Danforth, L., & Miller, J. (2018). African american males from female-headed households: Using family resilience to navigate their way to college. Journal of Family Social Work, 21(1), 63.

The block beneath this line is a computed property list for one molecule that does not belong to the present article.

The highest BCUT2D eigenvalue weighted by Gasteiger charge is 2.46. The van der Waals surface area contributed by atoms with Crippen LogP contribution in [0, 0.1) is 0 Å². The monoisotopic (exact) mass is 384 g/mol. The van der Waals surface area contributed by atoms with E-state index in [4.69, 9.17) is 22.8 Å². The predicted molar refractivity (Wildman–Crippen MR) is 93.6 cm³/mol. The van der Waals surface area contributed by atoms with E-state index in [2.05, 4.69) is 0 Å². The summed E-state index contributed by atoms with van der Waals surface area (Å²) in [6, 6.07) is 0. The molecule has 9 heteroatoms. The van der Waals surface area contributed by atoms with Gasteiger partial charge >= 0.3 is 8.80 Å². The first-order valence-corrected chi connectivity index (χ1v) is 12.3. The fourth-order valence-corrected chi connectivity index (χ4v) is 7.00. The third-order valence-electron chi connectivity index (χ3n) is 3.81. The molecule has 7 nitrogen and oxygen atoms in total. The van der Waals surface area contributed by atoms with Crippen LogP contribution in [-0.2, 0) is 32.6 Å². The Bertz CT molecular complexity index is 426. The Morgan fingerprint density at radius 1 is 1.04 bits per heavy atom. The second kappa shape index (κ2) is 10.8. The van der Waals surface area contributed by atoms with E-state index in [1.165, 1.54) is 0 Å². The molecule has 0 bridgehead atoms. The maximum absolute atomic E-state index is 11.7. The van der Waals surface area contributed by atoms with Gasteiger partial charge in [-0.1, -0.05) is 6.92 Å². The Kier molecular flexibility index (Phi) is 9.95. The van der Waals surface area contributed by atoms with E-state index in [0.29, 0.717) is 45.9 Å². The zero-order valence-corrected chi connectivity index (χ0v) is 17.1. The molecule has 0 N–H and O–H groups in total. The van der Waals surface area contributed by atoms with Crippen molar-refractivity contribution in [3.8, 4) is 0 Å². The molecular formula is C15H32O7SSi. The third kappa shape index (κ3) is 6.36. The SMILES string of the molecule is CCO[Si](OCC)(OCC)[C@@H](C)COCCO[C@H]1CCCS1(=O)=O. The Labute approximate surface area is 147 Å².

A grounded theory method was used to uncover essential resources in African American males’ (N = 22) social ecologies that increased the likelihood of college enrollment. Specifically, few studies have examined African American males’ perspectives regarding the role that single-mother families play in contributing to their resiliency and helping them eventually enroll in college. This study’s findings indicate how participants’ families’ (mostly their mothers) non-negotiable expectation of college attendance served as the backbone of the resiliency processes that encouraged precollege socialization for participants, including practicing authoritative parenting, providing hands-on assistance during the application process, and setting an example by attending college themselves (if possible). Implications for helping professionals include providing support to African American male students, their families, and their teachers are provided to offset possible systemic racism in K-12 education that had deleterious effects on the academic success of African American males.
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